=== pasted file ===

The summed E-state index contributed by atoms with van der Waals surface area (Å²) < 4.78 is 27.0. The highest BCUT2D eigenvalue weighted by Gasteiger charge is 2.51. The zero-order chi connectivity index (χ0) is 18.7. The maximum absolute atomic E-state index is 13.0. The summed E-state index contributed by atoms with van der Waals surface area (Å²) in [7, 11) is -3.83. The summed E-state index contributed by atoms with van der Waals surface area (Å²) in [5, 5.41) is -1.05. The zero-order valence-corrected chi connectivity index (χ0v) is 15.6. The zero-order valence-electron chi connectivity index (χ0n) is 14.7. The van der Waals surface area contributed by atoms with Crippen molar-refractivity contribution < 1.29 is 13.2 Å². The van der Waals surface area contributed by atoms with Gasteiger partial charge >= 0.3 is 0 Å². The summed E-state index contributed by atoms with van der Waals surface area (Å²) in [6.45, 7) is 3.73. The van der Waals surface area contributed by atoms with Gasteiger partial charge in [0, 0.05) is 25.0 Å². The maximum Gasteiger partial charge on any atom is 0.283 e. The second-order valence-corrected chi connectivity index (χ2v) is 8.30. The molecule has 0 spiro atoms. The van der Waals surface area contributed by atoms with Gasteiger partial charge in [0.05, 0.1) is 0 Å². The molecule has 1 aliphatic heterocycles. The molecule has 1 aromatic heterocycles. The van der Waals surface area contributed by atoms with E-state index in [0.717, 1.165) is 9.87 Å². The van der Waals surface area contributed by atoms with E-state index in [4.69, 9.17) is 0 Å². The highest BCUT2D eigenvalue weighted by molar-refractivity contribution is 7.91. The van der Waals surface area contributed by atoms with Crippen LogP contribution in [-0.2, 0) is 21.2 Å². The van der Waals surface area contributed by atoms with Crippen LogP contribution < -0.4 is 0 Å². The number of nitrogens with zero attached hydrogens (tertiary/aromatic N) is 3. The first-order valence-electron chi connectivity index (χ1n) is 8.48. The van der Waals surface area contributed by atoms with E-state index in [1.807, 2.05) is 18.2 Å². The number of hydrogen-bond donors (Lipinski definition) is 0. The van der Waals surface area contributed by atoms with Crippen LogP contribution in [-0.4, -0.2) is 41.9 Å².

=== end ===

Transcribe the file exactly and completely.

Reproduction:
The summed E-state index contributed by atoms with van der Waals surface area (Å²) < 4.78 is 27.0. The highest BCUT2D eigenvalue weighted by Gasteiger charge is 2.51. The zero-order chi connectivity index (χ0) is 18.7. The maximum absolute atomic E-state index is 13.0. The summed E-state index contributed by atoms with van der Waals surface area (Å²) in [7, 11) is -3.83. The summed E-state index contributed by atoms with van der Waals surface area (Å²) in [5, 5.41) is -1.05. The zero-order valence-corrected chi connectivity index (χ0v) is 15.6. The zero-order valence-electron chi connectivity index (χ0n) is 14.7. The van der Waals surface area contributed by atoms with Crippen molar-refractivity contribution < 1.29 is 13.2 Å². The van der Waals surface area contributed by atoms with Gasteiger partial charge >= 0.3 is 0 Å². The summed E-state index contributed by atoms with van der Waals surface area (Å²) in [6.45, 7) is 3.73. The van der Waals surface area contributed by atoms with Gasteiger partial charge in [0, 0.05) is 25.0 Å². The maximum Gasteiger partial charge on any atom is 0.283 e. The second-order valence-corrected chi connectivity index (χ2v) is 8.30. The molecule has 0 spiro atoms. The van der Waals surface area contributed by atoms with Gasteiger partial charge in [0.05, 0.1) is 0 Å². The molecule has 1 aliphatic heterocycles. The molecule has 1 aromatic heterocycles. The van der Waals surface area contributed by atoms with E-state index in [0.717, 1.165) is 9.87 Å². The van der Waals surface area contributed by atoms with E-state index in [4.69, 9.17) is 0 Å². The highest BCUT2D eigenvalue weighted by molar-refractivity contribution is 7.91. The van der Waals surface area contributed by atoms with Crippen LogP contribution in [-0.2, 0) is 21.2 Å². The van der Waals surface area contributed by atoms with Crippen LogP contribution < -0.4 is 0 Å². The number of nitrogens with zero attached hydrogens (tertiary/aromatic N) is 3. The first-order valence-electron chi connectivity index (χ1n) is 8.48. The van der Waals surface area contributed by atoms with E-state index in [1.807, 2.05) is 18.2 Å². The number of hydrogen-bond donors (Lipinski definition) is 0. The van der Waals surface area contributed by atoms with Crippen LogP contribution in [-0.4, -0.2) is 41.9 Å².